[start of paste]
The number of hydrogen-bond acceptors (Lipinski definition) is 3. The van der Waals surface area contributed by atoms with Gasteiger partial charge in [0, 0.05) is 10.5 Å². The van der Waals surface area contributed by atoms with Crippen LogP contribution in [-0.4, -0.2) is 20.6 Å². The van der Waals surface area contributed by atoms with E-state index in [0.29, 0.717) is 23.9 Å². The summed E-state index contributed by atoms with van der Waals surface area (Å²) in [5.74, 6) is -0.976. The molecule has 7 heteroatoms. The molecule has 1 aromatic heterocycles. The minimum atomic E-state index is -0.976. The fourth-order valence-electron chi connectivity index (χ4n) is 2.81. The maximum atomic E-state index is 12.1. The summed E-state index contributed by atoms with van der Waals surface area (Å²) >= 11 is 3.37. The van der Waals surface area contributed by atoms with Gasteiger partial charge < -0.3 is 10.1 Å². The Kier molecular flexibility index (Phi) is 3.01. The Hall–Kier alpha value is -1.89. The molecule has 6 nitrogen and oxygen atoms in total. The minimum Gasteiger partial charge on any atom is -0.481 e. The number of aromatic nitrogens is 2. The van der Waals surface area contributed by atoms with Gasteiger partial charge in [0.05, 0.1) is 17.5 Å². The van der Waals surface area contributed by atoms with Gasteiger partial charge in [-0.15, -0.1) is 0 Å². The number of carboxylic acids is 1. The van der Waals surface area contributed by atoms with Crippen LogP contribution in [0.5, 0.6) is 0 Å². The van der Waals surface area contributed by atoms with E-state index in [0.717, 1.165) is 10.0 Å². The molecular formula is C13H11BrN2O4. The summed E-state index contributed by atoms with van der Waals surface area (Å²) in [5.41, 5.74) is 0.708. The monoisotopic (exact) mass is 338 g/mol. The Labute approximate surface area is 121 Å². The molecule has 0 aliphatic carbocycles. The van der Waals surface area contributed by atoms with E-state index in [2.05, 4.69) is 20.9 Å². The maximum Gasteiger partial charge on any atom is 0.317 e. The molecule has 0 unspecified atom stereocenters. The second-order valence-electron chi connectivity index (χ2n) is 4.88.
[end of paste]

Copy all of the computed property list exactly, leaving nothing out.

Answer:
The number of hydrogen-bond acceptors (Lipinski definition) is 3. The van der Waals surface area contributed by atoms with Gasteiger partial charge in [0, 0.05) is 10.5 Å². The van der Waals surface area contributed by atoms with Crippen LogP contribution in [-0.4, -0.2) is 20.6 Å². The van der Waals surface area contributed by atoms with E-state index in [0.29, 0.717) is 23.9 Å². The summed E-state index contributed by atoms with van der Waals surface area (Å²) in [5.74, 6) is -0.976. The molecule has 7 heteroatoms. The molecule has 1 aromatic heterocycles. The minimum atomic E-state index is -0.976. The fourth-order valence-electron chi connectivity index (χ4n) is 2.81. The maximum atomic E-state index is 12.1. The summed E-state index contributed by atoms with van der Waals surface area (Å²) >= 11 is 3.37. The van der Waals surface area contributed by atoms with Gasteiger partial charge < -0.3 is 10.1 Å². The Kier molecular flexibility index (Phi) is 3.01. The Hall–Kier alpha value is -1.89. The molecule has 6 nitrogen and oxygen atoms in total. The minimum Gasteiger partial charge on any atom is -0.481 e. The number of aromatic nitrogens is 2. The van der Waals surface area contributed by atoms with Gasteiger partial charge in [0.05, 0.1) is 17.5 Å². The van der Waals surface area contributed by atoms with Gasteiger partial charge in [-0.15, -0.1) is 0 Å². The number of carboxylic acids is 1. The van der Waals surface area contributed by atoms with Crippen LogP contribution in [0.5, 0.6) is 0 Å². The van der Waals surface area contributed by atoms with E-state index in [0.717, 1.165) is 10.0 Å². The molecular formula is C13H11BrN2O4. The summed E-state index contributed by atoms with van der Waals surface area (Å²) in [5.41, 5.74) is 0.708. The monoisotopic (exact) mass is 338 g/mol. The Labute approximate surface area is 121 Å². The molecule has 0 aliphatic carbocycles. The van der Waals surface area contributed by atoms with E-state index in [2.05, 4.69) is 20.9 Å². The maximum Gasteiger partial charge on any atom is 0.317 e. The molecule has 0 unspecified atom stereocenters. The second-order valence-electron chi connectivity index (χ2n) is 4.88.